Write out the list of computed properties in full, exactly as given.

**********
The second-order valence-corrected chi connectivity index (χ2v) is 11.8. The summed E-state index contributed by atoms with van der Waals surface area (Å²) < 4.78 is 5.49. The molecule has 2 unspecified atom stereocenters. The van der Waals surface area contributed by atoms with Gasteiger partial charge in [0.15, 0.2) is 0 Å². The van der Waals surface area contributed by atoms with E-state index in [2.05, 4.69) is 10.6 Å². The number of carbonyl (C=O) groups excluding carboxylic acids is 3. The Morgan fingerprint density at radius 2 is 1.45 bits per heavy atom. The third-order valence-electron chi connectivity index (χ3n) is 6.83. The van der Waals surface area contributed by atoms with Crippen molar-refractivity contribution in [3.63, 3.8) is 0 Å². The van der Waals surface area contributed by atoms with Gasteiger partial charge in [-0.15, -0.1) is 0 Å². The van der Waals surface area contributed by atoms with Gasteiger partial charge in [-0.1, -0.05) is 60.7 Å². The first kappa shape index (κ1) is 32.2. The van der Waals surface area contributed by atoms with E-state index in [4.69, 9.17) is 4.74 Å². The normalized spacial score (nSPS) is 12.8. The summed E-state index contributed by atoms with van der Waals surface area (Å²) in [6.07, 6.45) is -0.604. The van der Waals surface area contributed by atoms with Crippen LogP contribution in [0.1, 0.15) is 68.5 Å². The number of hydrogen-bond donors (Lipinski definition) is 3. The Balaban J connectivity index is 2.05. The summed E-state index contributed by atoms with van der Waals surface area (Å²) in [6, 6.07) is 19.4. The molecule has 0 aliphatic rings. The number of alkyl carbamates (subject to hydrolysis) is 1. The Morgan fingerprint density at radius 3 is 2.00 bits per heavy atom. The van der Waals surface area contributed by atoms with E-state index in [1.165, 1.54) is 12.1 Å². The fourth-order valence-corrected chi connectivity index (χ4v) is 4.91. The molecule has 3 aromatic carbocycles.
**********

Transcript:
The second-order valence-corrected chi connectivity index (χ2v) is 11.8. The summed E-state index contributed by atoms with van der Waals surface area (Å²) < 4.78 is 5.49. The molecule has 2 unspecified atom stereocenters. The van der Waals surface area contributed by atoms with Gasteiger partial charge in [0.15, 0.2) is 0 Å². The van der Waals surface area contributed by atoms with E-state index in [2.05, 4.69) is 10.6 Å². The number of carbonyl (C=O) groups excluding carboxylic acids is 3. The Morgan fingerprint density at radius 2 is 1.45 bits per heavy atom. The third-order valence-electron chi connectivity index (χ3n) is 6.83. The van der Waals surface area contributed by atoms with Crippen molar-refractivity contribution in [3.63, 3.8) is 0 Å². The van der Waals surface area contributed by atoms with Gasteiger partial charge in [-0.15, -0.1) is 0 Å². The van der Waals surface area contributed by atoms with Gasteiger partial charge in [-0.1, -0.05) is 60.7 Å². The first kappa shape index (κ1) is 32.2. The van der Waals surface area contributed by atoms with E-state index in [4.69, 9.17) is 4.74 Å². The normalized spacial score (nSPS) is 12.8. The summed E-state index contributed by atoms with van der Waals surface area (Å²) in [6.07, 6.45) is -0.604. The van der Waals surface area contributed by atoms with Crippen LogP contribution in [0.1, 0.15) is 68.5 Å². The number of hydrogen-bond donors (Lipinski definition) is 3. The Balaban J connectivity index is 2.05. The summed E-state index contributed by atoms with van der Waals surface area (Å²) in [6, 6.07) is 19.4. The molecule has 0 aliphatic rings. The number of alkyl carbamates (subject to hydrolysis) is 1. The Morgan fingerprint density at radius 3 is 2.00 bits per heavy atom. The van der Waals surface area contributed by atoms with E-state index in [1.165, 1.54) is 12.1 Å². The fourth-order valence-corrected chi connectivity index (χ4v) is 4.91. The molecule has 3 aromatic carbocycles.